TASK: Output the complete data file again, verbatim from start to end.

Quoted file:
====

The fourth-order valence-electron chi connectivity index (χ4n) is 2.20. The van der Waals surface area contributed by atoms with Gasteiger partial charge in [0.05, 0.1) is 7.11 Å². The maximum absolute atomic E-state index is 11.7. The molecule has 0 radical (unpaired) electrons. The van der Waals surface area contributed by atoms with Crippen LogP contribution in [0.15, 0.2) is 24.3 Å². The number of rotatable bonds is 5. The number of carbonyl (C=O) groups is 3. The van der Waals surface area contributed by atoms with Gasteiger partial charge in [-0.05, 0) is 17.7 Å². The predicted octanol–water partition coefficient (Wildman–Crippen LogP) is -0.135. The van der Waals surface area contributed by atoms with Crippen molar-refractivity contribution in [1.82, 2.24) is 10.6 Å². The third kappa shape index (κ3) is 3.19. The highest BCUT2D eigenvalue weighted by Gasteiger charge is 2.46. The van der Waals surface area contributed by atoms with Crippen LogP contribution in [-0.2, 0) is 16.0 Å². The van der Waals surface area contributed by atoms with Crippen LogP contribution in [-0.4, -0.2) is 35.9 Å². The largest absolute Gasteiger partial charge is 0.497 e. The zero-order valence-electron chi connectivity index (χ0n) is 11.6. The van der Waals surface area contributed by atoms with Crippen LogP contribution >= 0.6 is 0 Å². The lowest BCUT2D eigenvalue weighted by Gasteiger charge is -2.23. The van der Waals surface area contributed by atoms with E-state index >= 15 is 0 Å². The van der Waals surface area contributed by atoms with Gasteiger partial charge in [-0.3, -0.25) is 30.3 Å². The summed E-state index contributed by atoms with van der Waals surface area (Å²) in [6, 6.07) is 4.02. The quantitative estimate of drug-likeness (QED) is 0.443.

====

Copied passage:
The fourth-order valence-electron chi connectivity index (χ4n) is 2.20. The van der Waals surface area contributed by atoms with Gasteiger partial charge in [0.05, 0.1) is 7.11 Å². The maximum absolute atomic E-state index is 11.7. The molecule has 0 radical (unpaired) electrons. The van der Waals surface area contributed by atoms with Crippen LogP contribution in [0.15, 0.2) is 24.3 Å². The number of rotatable bonds is 5. The number of carbonyl (C=O) groups is 3. The van der Waals surface area contributed by atoms with Gasteiger partial charge in [-0.05, 0) is 17.7 Å². The predicted octanol–water partition coefficient (Wildman–Crippen LogP) is -0.135. The van der Waals surface area contributed by atoms with Crippen molar-refractivity contribution in [1.82, 2.24) is 10.6 Å². The third kappa shape index (κ3) is 3.19. The highest BCUT2D eigenvalue weighted by Gasteiger charge is 2.46. The van der Waals surface area contributed by atoms with Crippen LogP contribution in [-0.2, 0) is 16.0 Å². The van der Waals surface area contributed by atoms with Crippen LogP contribution in [-0.4, -0.2) is 35.9 Å². The largest absolute Gasteiger partial charge is 0.497 e. The zero-order valence-electron chi connectivity index (χ0n) is 11.6. The van der Waals surface area contributed by atoms with Crippen LogP contribution >= 0.6 is 0 Å². The lowest BCUT2D eigenvalue weighted by Gasteiger charge is -2.23. The van der Waals surface area contributed by atoms with E-state index >= 15 is 0 Å². The van der Waals surface area contributed by atoms with Gasteiger partial charge in [-0.3, -0.25) is 30.3 Å². The summed E-state index contributed by atoms with van der Waals surface area (Å²) in [6, 6.07) is 4.02. The quantitative estimate of drug-likeness (QED) is 0.443.